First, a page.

Salon Saturday- YA Novels

Thanks to Nova Ren Suma, I am immersing myself in YA novels this week. After reading her post, I went to the library with a list of titles she had mentioned and came home with this:

You should know that I write adult fiction. It never occurred to me to write anything else. When I was at a writing workshop and a classmate asked if I had ever considered writing YA, the answer was no, even though many of my responses to the writing prompts featured, well, young adults. Even now, my novel-in-stories, follows a girl from age eight into adulthood. After being carried away by Laura Kasischke’s “Feathered” I am beginning to suspect that I may have some YA novels lurking in the shadows, waiting for me to finally acknowledge them.

So, the topic for this week’s Salon is two-fold:

1. Did you naturally gravitate toward a particular genre/age group or do you write for more than one?

2. What makes a novel adult vs. YA? It can’t just be the sage of the protagonist. Janet Fitch and Curtis Sittendfeld have both written about teenage girls but they are not considered YA.

Please leave comments below or a link to your own blog where you muse on this particular topic.

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6 thoughts on “Salon Saturday- YA Novels

  1. Wintergirls is going to be a treat – the writing is so powerful and beautiful!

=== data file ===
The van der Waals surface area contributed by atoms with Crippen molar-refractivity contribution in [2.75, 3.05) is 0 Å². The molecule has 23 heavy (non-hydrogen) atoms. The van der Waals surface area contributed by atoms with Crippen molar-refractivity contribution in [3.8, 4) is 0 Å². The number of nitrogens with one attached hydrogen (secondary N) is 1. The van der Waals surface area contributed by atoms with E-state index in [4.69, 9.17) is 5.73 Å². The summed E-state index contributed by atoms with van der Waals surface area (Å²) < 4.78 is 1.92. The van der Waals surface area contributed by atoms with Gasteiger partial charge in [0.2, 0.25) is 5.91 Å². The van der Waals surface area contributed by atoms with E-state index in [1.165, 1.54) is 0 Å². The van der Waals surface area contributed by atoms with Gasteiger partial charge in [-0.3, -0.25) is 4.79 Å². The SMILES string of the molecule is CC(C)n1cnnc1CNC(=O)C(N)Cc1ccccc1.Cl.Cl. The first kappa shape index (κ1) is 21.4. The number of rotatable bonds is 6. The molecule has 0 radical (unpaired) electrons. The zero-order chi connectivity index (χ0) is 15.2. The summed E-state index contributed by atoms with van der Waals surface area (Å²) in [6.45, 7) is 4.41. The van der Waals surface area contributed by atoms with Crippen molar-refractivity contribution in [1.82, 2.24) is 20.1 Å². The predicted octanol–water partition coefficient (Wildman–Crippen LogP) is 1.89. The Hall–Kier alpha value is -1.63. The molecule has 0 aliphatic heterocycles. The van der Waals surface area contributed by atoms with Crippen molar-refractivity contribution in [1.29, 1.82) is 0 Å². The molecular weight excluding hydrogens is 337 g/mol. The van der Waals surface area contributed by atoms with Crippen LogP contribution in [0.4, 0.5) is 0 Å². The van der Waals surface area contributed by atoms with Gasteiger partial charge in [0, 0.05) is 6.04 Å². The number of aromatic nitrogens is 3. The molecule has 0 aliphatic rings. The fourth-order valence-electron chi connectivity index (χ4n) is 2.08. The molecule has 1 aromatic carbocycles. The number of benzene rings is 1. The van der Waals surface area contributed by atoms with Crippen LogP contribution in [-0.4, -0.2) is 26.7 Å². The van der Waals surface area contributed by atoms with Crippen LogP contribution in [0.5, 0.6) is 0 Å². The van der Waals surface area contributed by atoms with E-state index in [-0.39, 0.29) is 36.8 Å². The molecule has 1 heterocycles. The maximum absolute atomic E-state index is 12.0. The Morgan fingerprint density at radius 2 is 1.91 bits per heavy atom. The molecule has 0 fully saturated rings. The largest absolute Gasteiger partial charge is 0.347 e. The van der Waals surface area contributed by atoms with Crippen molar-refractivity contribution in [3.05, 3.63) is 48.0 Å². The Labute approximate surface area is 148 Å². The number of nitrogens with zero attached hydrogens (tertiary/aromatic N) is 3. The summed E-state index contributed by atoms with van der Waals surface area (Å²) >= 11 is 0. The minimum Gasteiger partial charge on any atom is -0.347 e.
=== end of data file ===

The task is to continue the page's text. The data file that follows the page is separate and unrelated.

As to the salon questions:

    1. I tried writing adult fiction and could never make the story work. It wasn’t until I re-discovered young-adult fiction (after reading The Hunger Games) and switched to writing young-adult that the themes and stories I cared about began to flow.

    2. I see young adult stories as ones that follow teen protagonists personally (without the aid of adults) solving internal/external conflicts that are thematically related to crossing the threshold of adulthood and that generally have a sense of immediacy and take place over a short period of time (e.g. not from age 13 to 16).

    But commence discussion of rule-breakers. 🙂

    • Martha- I hadn’t decided what my second book would be out of that stack after “Feathered” so I’ll go with “Wintergirls”. Thanks:) I really like what you say about what makes it YA. I never noticed that before but I will watch for that as I continue to read. And it makes sense. We have a picture book author in my writer’s group and I learned from her that the child in the story has to solve the problem. Makes sense that the same would apply to YA.

  2. 1. I naturally did go toward the genre I read…mystery/suspense. I have written two adult novels but have been thinking of two YA novels that have been rolling around in my head.

    2. Mmmm…I have to agree with the definition that Martha gave.

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